GRAND RAPIDS—Full-time faculty at Grand Rapids Community College are speaking out against the school's rapid growth and the president's management and hiring strategy, specifically that part-time faculty now teach more classes than they do.
Faculty union leaders say they have become disenchanted with President Steven Ender in his second year at the helm, contending he doesn't work closely enough with professors and others before making big decisions.
"We have become GRAC—Grand Rapids Adjunct College," union President Frederick van Hartesveldt III told trustees at a meeting last week, speaking at the urging of the Faculty Council.
"We need to grow, but it's like we're on steroids," he said. "Both the rapid growth and the steroids are unhealthy. We don't have the support, the framework, the systems, the personnel in place for the rapid growth which we've undertaken."
Ender makes no apologies, saying the record enrollment prompted a rash of hiring. And he thinks he was hired in part to bring a fresh, outsider's perspective to the college.
"I believe that's my job, to make decisions," he said. "The buck stops with me, and I'm accountable to the Board of Trustees."
Van Hartesveldt said the college needs to slow down enrollment, now at a record 17,920 students, and a 5.5 percent increase over last fall. The administration has been hiring teachers to meet the demand, but largely part-timers.
Van Hartesveldt said the college has about 260 full-time professors, but 940 adjunct instructors. The full-timers are covering 4,470 contact hours—time spent before students—while part-timers cover 4,620, about 51 percent.
He said Ender last year said his goal was to have full-timers cover 60 percent of the hours.
"Human capital should be our first priority, our foundation," Van Hartesveldt said. "We're an institution designed and built on permanent full-time employees. The irony is that we are in the business of creating jobs for other people, and we need to be creating jobs here."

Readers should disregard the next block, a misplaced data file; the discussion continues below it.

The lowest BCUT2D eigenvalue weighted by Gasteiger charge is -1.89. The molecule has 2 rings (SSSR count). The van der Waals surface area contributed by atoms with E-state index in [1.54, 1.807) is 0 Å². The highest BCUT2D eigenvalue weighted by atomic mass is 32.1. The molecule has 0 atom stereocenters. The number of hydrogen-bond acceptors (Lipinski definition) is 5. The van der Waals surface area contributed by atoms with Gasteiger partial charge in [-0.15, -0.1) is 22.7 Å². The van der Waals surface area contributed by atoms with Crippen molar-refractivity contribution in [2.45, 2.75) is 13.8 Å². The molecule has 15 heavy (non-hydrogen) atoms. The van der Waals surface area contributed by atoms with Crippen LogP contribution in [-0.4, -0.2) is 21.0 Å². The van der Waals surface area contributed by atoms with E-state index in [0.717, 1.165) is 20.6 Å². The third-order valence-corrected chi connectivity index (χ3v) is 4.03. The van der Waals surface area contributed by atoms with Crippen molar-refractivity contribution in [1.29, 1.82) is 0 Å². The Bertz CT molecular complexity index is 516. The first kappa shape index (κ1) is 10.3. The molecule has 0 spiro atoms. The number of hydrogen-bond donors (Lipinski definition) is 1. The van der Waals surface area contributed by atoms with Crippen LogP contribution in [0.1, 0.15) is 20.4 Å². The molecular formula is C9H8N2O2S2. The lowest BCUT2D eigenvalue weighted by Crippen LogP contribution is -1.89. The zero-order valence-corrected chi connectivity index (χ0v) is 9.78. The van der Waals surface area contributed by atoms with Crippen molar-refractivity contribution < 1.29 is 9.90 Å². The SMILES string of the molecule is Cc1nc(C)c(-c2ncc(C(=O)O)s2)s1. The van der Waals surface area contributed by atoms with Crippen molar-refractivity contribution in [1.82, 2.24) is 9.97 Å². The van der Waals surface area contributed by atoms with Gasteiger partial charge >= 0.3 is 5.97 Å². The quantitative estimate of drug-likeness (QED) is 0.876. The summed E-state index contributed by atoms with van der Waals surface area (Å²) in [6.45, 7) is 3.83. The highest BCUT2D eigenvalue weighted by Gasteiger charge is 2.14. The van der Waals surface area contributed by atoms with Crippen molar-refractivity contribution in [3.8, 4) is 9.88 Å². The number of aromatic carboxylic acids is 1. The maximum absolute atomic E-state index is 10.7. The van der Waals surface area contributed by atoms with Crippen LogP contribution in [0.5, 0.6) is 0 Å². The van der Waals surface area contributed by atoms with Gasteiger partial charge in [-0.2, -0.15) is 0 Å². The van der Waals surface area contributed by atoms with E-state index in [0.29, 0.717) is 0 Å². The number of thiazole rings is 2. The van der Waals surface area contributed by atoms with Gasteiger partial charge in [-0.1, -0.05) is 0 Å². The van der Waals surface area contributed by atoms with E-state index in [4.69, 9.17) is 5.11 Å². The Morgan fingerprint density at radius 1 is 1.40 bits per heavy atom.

The number of adjuncts poses a strain on department heads, who van Hartesveldt said spend more time dealing with training and other issues tied to part-timers. He said full-timers also are expected to serve on committees and perform community service.
There also is no effective way to tell if the often inexperienced instructors are doing a good job, he said, because they are checked by student evaluations and an occasional observation.
Ender gets credit, Van Hartesveldt said, for doing a "tremendous job" raising money for the college, building a capital campaign to renovate buildings and purchasing the former Davenport University campus on Fulton Street.
But he said employees are disenchanted by his decision-making."
To be a productive institution, labor and leadership need to truly collaborate," he said. "We have become less so."
Salary comparison coming
The union is working with a contract extended a year while a consultant wraps up a comparison of GRCC salaries with those at other community colleges in the state and region.